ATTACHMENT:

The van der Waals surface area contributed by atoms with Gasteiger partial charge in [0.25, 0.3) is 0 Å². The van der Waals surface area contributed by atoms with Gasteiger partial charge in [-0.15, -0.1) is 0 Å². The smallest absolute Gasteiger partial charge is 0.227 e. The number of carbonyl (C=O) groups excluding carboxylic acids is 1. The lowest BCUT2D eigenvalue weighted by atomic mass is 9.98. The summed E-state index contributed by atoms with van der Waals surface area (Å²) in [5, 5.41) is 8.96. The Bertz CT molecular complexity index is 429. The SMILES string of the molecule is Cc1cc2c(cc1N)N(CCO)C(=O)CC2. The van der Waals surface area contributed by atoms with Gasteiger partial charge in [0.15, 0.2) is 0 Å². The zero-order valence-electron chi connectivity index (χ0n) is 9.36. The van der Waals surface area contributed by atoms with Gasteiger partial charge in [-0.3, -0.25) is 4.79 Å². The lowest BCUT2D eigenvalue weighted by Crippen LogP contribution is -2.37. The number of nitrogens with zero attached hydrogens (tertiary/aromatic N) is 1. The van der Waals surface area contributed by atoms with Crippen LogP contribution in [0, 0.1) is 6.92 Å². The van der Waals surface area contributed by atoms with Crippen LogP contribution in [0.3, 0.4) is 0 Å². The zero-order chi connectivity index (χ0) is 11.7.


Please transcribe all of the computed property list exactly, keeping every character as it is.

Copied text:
The van der Waals surface area contributed by atoms with Gasteiger partial charge in [0.25, 0.3) is 0 Å². The van der Waals surface area contributed by atoms with Gasteiger partial charge in [-0.15, -0.1) is 0 Å². The smallest absolute Gasteiger partial charge is 0.227 e. The number of carbonyl (C=O) groups excluding carboxylic acids is 1. The lowest BCUT2D eigenvalue weighted by atomic mass is 9.98. The summed E-state index contributed by atoms with van der Waals surface area (Å²) in [5, 5.41) is 8.96. The Bertz CT molecular complexity index is 429. The SMILES string of the molecule is Cc1cc2c(cc1N)N(CCO)C(=O)CC2. The van der Waals surface area contributed by atoms with Gasteiger partial charge in [0.15, 0.2) is 0 Å². The zero-order valence-electron chi connectivity index (χ0n) is 9.36. The van der Waals surface area contributed by atoms with Gasteiger partial charge in [-0.3, -0.25) is 4.79 Å². The lowest BCUT2D eigenvalue weighted by Crippen LogP contribution is -2.37. The number of nitrogens with zero attached hydrogens (tertiary/aromatic N) is 1. The van der Waals surface area contributed by atoms with Crippen LogP contribution in [0, 0.1) is 6.92 Å². The van der Waals surface area contributed by atoms with Crippen LogP contribution in [0.3, 0.4) is 0 Å². The zero-order chi connectivity index (χ0) is 11.7.